Let’s start with the Americans, who have got to be the odds-on favorites. Caeleb Dressel was a world-beater at 2017 Worlds, routinely going 47-lows in the 100 free. He struggled last summer after crashing his motorcycle (why, else?), but was still 48-low, and already went 47.8 this year. He should be a 47-second leadoff, but it’s really up to your level of optimism whether he’ll be 47-high, -mid or -low (or 46-high, if you’re feeling especially patriotic after the Fourth of July). The rest of the relay has lots of options and little clarity. Blake Pieroni was the fastest American last summer at 48.0, and it’d be hard to justify leaving him off this relay. Nathan Adrian is a reliable vet with a 47.2 split to his name from 2017 Worlds, but he missed some training this year in treatment for cancer. Zach Apple split 47.5 and went 47.7 on a leadoff leg just last week at World University Games. Those seem like the most likely four, but the relay could just as easily include Townley Haas (split 47.4 on the winning relay at 2017 Worlds) or the rising Michael Chadwick.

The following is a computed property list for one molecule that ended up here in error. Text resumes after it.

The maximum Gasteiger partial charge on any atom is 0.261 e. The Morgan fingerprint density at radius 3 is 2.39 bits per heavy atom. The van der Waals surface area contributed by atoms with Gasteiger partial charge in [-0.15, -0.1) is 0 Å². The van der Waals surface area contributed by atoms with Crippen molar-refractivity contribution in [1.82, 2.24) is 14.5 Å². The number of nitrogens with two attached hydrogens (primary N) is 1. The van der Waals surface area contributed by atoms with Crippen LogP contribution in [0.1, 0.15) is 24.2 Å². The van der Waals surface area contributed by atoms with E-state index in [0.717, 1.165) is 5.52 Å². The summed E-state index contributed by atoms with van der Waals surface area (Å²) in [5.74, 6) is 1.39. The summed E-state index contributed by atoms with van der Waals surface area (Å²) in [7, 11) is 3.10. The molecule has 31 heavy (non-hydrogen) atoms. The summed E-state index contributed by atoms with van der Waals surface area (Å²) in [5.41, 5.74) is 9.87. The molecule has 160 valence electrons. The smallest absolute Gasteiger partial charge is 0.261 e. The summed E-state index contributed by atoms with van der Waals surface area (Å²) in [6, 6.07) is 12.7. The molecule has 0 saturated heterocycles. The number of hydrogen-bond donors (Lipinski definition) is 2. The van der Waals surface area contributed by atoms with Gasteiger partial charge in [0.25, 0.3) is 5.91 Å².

Maybe the foremost threat is Brazil, a proud sprinting nation that inherited Pan Pacs gold last summer when the U.S. took its DQ. Since September of 2017, Brazil has more 47-second swimmers on its relay than any other nation. They’ve also got two men who have split 46 in previous years. Marcelo Chierighini has been 47.6 this year and split 46.8 at 2017 Worlds. Pedro Spajari split 46.9 at Pan Pacs last summer. Breno Correia is just 20 and rising fast enough to be a 47-contender (he’s been 48.1 individually) and Gabriel Santos has gone 47.9 from a flat start.